Abandoned by their country, residents refuse to accept the idea that they will never recover.
Nearly a year and a half after Hurricane Maria, about three-fourths of the houses in the Sierra Brava neighborhood of Salinas, Puerto Rico stand battered and empty.
Some families left because their homes were rendered uninhabitable and they had no money to fix them. Others left because they lost their jobs. In responding to Maria, federal agencies had hired some local people, but just for a few months; meanwhile, many other jobs disappeared and have not come back.
Sierra Brava lies low along the south side of PR Route 3 in the shadow of Salinas City Hall. Go for a walk through its now largely silent streets, and one residence in particular will catch your eye. On a corner along Calle Abraham Peña, the neighborhood’s four-block-long main avenue, stands a small grey house trimmed in bright blue and topped by a blue plastic tarp. It is in even worse shape than some of the abandoned houses. But Wilma Miranda Ramos still calls it home.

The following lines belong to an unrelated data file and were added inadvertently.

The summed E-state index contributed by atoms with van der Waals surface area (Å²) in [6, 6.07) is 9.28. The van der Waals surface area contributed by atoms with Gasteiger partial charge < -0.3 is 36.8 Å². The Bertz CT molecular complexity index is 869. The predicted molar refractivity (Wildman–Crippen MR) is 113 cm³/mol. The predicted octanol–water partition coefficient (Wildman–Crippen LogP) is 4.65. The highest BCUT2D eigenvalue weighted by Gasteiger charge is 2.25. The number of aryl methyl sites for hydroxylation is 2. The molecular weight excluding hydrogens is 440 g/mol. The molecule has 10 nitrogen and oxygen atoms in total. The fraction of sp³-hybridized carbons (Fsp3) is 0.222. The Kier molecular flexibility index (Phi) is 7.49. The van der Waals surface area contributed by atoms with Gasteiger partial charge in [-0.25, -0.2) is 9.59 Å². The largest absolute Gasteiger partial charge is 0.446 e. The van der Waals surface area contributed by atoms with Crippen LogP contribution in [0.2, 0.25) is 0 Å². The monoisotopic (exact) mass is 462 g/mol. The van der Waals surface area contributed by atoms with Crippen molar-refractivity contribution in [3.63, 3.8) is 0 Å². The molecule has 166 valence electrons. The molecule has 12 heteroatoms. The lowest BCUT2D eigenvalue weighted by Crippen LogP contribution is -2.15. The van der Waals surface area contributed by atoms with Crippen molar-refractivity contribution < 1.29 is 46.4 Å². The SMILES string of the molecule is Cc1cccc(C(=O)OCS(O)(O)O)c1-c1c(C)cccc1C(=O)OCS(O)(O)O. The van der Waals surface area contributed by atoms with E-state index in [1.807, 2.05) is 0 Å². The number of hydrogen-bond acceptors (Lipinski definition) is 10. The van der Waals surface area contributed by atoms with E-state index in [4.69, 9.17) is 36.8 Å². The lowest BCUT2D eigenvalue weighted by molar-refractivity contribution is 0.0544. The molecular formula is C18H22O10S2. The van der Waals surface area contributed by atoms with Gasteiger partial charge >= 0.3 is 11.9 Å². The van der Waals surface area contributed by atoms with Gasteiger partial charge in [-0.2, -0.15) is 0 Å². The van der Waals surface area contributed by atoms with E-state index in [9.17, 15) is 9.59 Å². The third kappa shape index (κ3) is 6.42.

The hurricane shifted Wilma’s ramshackle little box on its foundation, separating the front and rear halves and giving it a distinct sideways tilt. Thanks to waters that flooded down the nearby Río Nigua from the mountains on the day of the storm, the floors now undulate wildly and give underfoot. Large portions of the ceiling are gone, and blue light streams in through the tarp above. Water pours in with…